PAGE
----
Are you actually working on an SW hub like the one in the diagram, or do you have the more common AW hub?

Are the parts shown from the drive side or the left side?
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Old 05-15-24, 07:01 PM
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[QUOTE][A Raleigh DL-1 on Long Island. A bit rusty, but the price helps soften that some.

Vintage Raleigh Rod Brake - Craigslist Long Island

I think that may be a 26 inch wheel Dawn series bike rather than a DL-1. Neat find. Looks like a challenge for someone who likes projects./QUOTE]

It may be a Dawn and certainly it is very similar but I have one from 1952 and although it did have the rod brakes like this one and the 26 x 1 3/8 tires it also had a fully enclosed drive train. I thought that was part of the spec. Might be the later ones ditched the chain enclosure. The hub will be stamped with the year of manufacture and that would tell part of the story. I think the rim/tire size is the key, the DL1 had large diameter tires and very relaxed geometry. ( BTW I find that my Dawn steers and handles like a very modern bike. )
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Old 05-15-24, 07:06 PM
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[QUOTE=Panurgist;23241250]
[A Raleigh DL-1 on Long Island. A bit rusty, but the price helps soften that some.

[url=https://longisland.craigslist.org/bik/d/plainview-vintage-raleigh-rod-brake/7746344540.html]Vintage Raleigh Rod Brake - Craigslist Long Island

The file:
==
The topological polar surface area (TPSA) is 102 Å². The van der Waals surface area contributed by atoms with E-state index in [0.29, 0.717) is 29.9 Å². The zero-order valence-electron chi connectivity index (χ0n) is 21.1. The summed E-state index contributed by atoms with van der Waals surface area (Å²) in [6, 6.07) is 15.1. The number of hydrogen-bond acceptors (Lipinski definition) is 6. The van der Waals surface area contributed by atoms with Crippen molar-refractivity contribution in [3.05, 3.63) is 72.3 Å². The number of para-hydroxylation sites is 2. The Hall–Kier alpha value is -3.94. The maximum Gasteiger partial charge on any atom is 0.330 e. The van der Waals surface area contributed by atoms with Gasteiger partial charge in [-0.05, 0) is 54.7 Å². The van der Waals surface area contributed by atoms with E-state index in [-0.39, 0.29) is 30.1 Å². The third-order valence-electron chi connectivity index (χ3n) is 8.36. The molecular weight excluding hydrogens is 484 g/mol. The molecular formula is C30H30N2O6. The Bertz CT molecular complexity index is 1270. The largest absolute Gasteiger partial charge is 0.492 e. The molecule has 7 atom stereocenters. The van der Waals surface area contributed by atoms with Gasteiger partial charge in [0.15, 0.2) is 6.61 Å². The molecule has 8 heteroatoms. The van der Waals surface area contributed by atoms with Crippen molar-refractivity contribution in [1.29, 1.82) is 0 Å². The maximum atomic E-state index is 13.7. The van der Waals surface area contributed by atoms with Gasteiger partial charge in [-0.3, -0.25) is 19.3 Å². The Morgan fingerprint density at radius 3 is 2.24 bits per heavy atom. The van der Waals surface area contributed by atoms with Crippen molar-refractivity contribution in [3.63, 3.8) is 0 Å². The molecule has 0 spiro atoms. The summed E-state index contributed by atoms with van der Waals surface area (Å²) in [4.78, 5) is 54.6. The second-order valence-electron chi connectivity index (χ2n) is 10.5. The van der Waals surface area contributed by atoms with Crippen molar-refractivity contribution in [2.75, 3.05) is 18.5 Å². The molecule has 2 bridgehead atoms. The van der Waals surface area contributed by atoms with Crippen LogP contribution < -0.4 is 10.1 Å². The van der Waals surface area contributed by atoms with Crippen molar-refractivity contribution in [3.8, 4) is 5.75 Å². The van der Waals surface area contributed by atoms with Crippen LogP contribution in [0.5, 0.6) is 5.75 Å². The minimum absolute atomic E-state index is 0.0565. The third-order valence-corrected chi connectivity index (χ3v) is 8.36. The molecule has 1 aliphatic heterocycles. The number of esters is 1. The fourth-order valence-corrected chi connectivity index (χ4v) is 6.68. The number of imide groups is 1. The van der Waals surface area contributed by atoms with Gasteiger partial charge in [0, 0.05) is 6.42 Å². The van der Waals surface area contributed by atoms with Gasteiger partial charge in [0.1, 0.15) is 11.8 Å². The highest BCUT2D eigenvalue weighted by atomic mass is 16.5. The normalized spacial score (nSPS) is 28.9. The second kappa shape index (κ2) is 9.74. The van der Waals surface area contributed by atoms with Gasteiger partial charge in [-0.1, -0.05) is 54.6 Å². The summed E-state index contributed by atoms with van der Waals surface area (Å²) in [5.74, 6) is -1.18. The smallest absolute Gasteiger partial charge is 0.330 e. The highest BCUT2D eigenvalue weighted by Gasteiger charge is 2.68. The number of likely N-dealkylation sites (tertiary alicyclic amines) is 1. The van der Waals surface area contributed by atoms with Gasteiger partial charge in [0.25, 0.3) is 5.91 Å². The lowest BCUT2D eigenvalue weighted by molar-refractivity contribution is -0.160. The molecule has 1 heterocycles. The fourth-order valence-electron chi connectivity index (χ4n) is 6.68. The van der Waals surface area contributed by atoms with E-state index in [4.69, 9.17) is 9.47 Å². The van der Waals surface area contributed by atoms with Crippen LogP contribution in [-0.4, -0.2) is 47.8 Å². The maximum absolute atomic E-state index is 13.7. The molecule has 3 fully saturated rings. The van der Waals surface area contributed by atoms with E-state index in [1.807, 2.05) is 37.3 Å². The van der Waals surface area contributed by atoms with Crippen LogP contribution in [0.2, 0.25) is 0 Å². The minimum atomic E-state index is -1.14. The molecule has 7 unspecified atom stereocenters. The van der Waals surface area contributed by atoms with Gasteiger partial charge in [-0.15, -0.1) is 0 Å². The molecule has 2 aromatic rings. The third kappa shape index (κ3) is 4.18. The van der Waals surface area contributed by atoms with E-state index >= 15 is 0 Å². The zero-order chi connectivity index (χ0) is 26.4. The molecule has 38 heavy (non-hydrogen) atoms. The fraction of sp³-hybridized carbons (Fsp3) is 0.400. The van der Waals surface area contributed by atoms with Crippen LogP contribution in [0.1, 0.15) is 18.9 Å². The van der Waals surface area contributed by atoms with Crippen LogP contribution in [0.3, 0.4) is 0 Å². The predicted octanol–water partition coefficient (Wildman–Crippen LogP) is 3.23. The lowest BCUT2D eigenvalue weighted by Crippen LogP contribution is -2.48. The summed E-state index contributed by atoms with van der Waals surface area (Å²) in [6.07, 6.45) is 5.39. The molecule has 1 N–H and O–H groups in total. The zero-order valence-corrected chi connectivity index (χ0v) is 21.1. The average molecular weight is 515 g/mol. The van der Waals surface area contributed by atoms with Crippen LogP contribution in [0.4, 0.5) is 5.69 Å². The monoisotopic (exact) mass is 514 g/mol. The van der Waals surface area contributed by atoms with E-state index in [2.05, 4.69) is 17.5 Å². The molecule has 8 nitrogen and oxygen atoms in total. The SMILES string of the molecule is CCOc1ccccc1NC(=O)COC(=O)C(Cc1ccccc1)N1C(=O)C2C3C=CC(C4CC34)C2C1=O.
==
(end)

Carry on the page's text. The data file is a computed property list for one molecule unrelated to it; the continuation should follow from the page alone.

I think that may be a 26 inch wheel Dawn series bike rather than a DL-1. Neat find. Looks like a challenge for someone who likes projects./QUOTE]

It may be a Dawn and certainly it is very similar but I have one from 1952 and although it did have the rod brakes like this one and the 26 x 1 3/8 tires it also had a fully enclosed drive train. I thought that was part of the spec. Might be the later ones ditched the chain enclosure. The hub will be stamped with the year of manufacture and that would tell part of the story. I think the rim/tire size is the key, the DL1 had large diameter tires and very relaxed geometry. ( BTW I find that my Dawn steers and handles like a very modern bike. )
Whether the bike received a chain case depends on which model within the Dawn family of bikes and when it was made.
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Old 05-15-24, 09:12 PM
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Originally Posted by sunburst
I've already posted this to the mechanics forum, but answers are more likely to come from this group.